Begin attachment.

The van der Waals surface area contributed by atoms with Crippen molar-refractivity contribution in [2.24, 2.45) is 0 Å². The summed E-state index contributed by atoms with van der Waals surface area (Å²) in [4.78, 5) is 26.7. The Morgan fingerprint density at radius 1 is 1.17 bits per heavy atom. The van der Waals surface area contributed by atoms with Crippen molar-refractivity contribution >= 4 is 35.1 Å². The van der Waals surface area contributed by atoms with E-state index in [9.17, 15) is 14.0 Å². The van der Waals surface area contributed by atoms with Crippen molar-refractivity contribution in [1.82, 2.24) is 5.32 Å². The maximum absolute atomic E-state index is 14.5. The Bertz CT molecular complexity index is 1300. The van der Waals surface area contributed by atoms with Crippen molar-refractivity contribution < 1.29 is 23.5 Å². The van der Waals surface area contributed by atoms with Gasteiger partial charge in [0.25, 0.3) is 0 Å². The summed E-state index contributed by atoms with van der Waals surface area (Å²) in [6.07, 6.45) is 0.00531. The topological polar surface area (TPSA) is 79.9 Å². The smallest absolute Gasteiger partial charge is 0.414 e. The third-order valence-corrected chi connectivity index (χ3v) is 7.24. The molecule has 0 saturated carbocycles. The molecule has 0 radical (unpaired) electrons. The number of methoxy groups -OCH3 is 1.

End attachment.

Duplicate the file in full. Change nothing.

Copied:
The van der Waals surface area contributed by atoms with Crippen molar-refractivity contribution in [2.24, 2.45) is 0 Å². The summed E-state index contributed by atoms with van der Waals surface area (Å²) in [4.78, 5) is 26.7. The Morgan fingerprint density at radius 1 is 1.17 bits per heavy atom. The van der Waals surface area contributed by atoms with Crippen molar-refractivity contribution >= 4 is 35.1 Å². The van der Waals surface area contributed by atoms with E-state index in [9.17, 15) is 14.0 Å². The van der Waals surface area contributed by atoms with Crippen molar-refractivity contribution in [1.82, 2.24) is 5.32 Å². The maximum absolute atomic E-state index is 14.5. The Bertz CT molecular complexity index is 1300. The van der Waals surface area contributed by atoms with Crippen molar-refractivity contribution < 1.29 is 23.5 Å². The van der Waals surface area contributed by atoms with Gasteiger partial charge in [0.25, 0.3) is 0 Å². The summed E-state index contributed by atoms with van der Waals surface area (Å²) in [6.07, 6.45) is 0.00531. The topological polar surface area (TPSA) is 79.9 Å². The smallest absolute Gasteiger partial charge is 0.414 e. The third-order valence-corrected chi connectivity index (χ3v) is 7.24. The molecule has 0 saturated carbocycles. The molecule has 0 radical (unpaired) electrons. The number of methoxy groups -OCH3 is 1.